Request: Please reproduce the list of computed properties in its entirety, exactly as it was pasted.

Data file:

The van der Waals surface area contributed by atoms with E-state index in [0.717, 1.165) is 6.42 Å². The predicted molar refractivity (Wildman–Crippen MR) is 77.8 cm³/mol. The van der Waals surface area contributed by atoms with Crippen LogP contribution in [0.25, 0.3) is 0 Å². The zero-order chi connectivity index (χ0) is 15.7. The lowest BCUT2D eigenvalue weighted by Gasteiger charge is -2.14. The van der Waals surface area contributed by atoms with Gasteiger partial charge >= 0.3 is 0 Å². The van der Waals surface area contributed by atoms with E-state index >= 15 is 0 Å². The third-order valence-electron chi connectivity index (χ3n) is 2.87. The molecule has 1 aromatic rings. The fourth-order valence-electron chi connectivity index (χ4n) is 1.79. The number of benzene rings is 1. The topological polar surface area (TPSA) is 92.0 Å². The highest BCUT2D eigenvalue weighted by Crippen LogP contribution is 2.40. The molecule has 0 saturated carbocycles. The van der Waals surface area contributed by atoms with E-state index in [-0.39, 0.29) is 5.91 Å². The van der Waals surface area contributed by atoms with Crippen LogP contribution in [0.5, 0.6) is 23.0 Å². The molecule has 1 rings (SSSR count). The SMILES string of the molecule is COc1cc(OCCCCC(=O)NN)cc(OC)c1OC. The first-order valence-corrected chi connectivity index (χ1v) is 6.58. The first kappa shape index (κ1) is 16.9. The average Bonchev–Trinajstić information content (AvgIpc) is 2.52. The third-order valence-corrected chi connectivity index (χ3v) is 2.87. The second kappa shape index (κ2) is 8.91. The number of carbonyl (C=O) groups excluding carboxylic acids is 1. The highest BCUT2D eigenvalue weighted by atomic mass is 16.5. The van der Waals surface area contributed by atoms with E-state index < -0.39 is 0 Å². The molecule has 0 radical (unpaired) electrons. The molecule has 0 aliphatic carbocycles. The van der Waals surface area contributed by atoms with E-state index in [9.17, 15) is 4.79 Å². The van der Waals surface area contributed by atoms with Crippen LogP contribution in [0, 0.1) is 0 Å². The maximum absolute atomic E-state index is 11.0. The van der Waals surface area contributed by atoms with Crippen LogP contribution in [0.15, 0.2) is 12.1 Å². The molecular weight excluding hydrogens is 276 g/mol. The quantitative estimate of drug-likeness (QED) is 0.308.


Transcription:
The van der Waals surface area contributed by atoms with E-state index in [0.717, 1.165) is 6.42 Å². The predicted molar refractivity (Wildman–Crippen MR) is 77.8 cm³/mol. The van der Waals surface area contributed by atoms with Crippen LogP contribution in [0.25, 0.3) is 0 Å². The zero-order chi connectivity index (χ0) is 15.7. The lowest BCUT2D eigenvalue weighted by Gasteiger charge is -2.14. The van der Waals surface area contributed by atoms with Gasteiger partial charge >= 0.3 is 0 Å². The van der Waals surface area contributed by atoms with E-state index >= 15 is 0 Å². The third-order valence-electron chi connectivity index (χ3n) is 2.87. The molecule has 1 aromatic rings. The fourth-order valence-electron chi connectivity index (χ4n) is 1.79. The number of benzene rings is 1. The topological polar surface area (TPSA) is 92.0 Å². The highest BCUT2D eigenvalue weighted by Crippen LogP contribution is 2.40. The molecule has 0 saturated carbocycles. The van der Waals surface area contributed by atoms with E-state index in [-0.39, 0.29) is 5.91 Å². The van der Waals surface area contributed by atoms with Crippen LogP contribution in [0.5, 0.6) is 23.0 Å². The molecule has 1 rings (SSSR count). The SMILES string of the molecule is COc1cc(OCCCCC(=O)NN)cc(OC)c1OC. The first-order valence-corrected chi connectivity index (χ1v) is 6.58. The first kappa shape index (κ1) is 16.9. The average Bonchev–Trinajstić information content (AvgIpc) is 2.52. The third-order valence-corrected chi connectivity index (χ3v) is 2.87. The second kappa shape index (κ2) is 8.91. The number of carbonyl (C=O) groups excluding carboxylic acids is 1. The highest BCUT2D eigenvalue weighted by atomic mass is 16.5. The van der Waals surface area contributed by atoms with E-state index < -0.39 is 0 Å². The molecule has 0 radical (unpaired) electrons. The molecule has 0 aliphatic carbocycles. The van der Waals surface area contributed by atoms with E-state index in [9.17, 15) is 4.79 Å². The van der Waals surface area contributed by atoms with Crippen LogP contribution in [0, 0.1) is 0 Å². The maximum absolute atomic E-state index is 11.0. The van der Waals surface area contributed by atoms with Crippen LogP contribution in [0.15, 0.2) is 12.1 Å². The molecular weight excluding hydrogens is 276 g/mol. The quantitative estimate of drug-likeness (QED) is 0.308.